It is said that family members come together when a loved one is terminally ill so that they can set aside old grievances. While this behavior is ideal, it is not always the case. In fact, some people may take their umbrages to the grave by cutting specific people out of their wills. This may include children, siblings, business partners and especially former spouses.
The latest example of this is seen with Jerry Lewis’ will. The long time comedian whose telethon has become ubiquitous with Labor Day weekend recently had his will probated. It was discovered that he left all six of his children from his first marriage to Patti Palmer out of his will. Lewis and Palmer were married for 36 years.
According to a recent People.com report, Mr. Lewis states that he intentionally excluded them as well as their beneficiaries, and that he intended for them not to receive any benefits under his will. Instead, Lewis wrote that a majority of his vast fortune would be passed to his second wife, SanDee Pitnick. If anything should happen to her, the fortune would go the couple’s adopted daughter.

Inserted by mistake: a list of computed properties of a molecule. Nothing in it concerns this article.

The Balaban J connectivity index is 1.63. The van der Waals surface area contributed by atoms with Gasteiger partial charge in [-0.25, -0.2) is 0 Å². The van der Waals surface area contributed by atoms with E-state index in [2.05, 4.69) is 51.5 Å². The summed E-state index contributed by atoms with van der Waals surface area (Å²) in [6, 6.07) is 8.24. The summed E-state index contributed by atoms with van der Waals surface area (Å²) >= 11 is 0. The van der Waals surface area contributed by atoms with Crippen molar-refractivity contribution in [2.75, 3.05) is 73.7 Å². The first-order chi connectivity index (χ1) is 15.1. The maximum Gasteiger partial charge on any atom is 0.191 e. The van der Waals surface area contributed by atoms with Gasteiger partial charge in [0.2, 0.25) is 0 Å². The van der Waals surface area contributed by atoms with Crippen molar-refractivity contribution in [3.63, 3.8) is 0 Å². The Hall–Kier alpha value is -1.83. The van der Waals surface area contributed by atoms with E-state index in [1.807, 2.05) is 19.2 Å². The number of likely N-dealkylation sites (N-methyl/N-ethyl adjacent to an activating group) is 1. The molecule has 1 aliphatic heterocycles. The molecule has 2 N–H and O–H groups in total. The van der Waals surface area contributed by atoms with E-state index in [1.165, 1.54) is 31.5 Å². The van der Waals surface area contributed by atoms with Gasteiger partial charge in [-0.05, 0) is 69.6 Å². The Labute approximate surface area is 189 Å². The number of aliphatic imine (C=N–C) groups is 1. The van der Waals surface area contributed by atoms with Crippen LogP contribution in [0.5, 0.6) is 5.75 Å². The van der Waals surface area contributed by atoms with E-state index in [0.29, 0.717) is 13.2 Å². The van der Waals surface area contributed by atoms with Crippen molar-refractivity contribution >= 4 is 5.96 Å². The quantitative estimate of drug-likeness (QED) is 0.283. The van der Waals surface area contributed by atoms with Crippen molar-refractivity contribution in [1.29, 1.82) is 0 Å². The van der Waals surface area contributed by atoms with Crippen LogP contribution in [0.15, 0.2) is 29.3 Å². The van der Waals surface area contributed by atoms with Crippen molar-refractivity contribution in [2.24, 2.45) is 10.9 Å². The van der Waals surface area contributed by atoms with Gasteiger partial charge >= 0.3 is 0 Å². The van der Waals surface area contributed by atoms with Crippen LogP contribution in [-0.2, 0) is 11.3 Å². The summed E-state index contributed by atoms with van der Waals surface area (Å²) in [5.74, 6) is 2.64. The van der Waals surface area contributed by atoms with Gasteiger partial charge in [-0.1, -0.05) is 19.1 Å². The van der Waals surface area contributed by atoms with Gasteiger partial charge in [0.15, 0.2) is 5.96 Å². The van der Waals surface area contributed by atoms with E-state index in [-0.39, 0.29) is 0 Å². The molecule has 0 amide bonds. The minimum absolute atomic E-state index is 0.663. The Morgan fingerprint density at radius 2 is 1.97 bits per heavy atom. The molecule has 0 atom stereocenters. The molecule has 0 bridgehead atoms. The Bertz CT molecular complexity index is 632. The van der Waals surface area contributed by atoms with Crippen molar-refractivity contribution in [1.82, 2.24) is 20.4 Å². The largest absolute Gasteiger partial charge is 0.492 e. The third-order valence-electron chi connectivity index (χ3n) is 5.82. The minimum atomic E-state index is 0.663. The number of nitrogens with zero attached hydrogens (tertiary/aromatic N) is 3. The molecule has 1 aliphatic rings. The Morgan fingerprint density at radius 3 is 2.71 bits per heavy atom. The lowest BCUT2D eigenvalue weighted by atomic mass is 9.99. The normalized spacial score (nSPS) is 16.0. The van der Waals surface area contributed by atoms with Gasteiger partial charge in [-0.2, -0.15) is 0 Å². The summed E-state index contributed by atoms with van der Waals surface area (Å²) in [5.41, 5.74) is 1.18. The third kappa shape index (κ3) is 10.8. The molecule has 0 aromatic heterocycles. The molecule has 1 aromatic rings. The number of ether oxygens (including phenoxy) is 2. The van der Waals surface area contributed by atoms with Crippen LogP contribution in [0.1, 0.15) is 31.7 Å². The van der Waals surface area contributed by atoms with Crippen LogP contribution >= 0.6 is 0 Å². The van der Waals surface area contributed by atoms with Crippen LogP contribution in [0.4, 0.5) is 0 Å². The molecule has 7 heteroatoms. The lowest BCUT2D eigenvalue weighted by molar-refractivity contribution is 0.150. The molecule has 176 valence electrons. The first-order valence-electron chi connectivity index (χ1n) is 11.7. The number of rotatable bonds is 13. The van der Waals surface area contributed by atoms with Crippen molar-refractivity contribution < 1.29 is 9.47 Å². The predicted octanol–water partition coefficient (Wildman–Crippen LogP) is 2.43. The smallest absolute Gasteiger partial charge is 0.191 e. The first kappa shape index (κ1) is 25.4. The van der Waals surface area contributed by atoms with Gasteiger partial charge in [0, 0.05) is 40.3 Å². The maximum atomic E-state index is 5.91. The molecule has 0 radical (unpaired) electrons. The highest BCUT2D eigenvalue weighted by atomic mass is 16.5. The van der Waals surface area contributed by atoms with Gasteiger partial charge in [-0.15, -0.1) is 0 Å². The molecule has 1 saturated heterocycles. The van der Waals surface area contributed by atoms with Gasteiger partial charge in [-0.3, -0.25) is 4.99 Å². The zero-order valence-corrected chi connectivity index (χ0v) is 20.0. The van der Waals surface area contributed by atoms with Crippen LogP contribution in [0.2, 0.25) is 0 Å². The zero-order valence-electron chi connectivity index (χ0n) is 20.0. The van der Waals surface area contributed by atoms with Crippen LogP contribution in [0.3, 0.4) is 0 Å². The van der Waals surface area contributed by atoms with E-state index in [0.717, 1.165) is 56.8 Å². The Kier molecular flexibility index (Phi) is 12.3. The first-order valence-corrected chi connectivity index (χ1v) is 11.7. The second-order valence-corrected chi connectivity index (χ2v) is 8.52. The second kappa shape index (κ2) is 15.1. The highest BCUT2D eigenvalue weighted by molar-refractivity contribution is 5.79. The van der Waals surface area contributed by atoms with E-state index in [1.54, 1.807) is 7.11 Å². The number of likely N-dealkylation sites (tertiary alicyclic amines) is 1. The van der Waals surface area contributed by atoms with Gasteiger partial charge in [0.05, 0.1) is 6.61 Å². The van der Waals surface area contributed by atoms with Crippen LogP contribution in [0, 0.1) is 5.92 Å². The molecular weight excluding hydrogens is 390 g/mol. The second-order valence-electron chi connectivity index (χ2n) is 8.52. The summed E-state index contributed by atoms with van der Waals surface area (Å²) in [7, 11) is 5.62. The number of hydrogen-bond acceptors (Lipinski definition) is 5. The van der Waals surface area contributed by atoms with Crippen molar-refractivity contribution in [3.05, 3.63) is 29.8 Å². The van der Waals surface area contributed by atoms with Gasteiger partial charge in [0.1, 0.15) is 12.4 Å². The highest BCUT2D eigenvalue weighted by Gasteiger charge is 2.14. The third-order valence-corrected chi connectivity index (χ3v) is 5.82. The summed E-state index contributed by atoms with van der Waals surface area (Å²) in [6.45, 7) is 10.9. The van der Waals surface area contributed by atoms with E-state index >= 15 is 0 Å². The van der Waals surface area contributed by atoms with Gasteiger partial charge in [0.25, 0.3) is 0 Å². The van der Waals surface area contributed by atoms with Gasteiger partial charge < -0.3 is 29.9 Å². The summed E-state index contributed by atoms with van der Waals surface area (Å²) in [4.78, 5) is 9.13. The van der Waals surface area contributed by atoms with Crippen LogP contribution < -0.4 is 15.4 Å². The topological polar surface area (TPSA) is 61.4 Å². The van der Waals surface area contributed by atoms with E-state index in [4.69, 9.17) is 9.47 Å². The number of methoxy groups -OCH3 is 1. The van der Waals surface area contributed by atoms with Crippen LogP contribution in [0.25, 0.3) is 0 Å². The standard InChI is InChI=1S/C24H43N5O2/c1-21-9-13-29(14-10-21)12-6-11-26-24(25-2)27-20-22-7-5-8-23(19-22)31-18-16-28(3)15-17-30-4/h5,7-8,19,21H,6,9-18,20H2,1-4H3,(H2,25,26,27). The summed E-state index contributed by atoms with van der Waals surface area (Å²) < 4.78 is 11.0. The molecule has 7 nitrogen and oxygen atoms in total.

Given the language in the will, and the prior tensions between Lewis and his children, it is not likely that the will be challenged, but the story is an example of how specific language can be used to communicate one’s wishes in a will, even if it is to exclude certain people.
If you have questions about proper language in a will, an experienced estate planning attorney can advise you.
The preceding is for informational purposes only.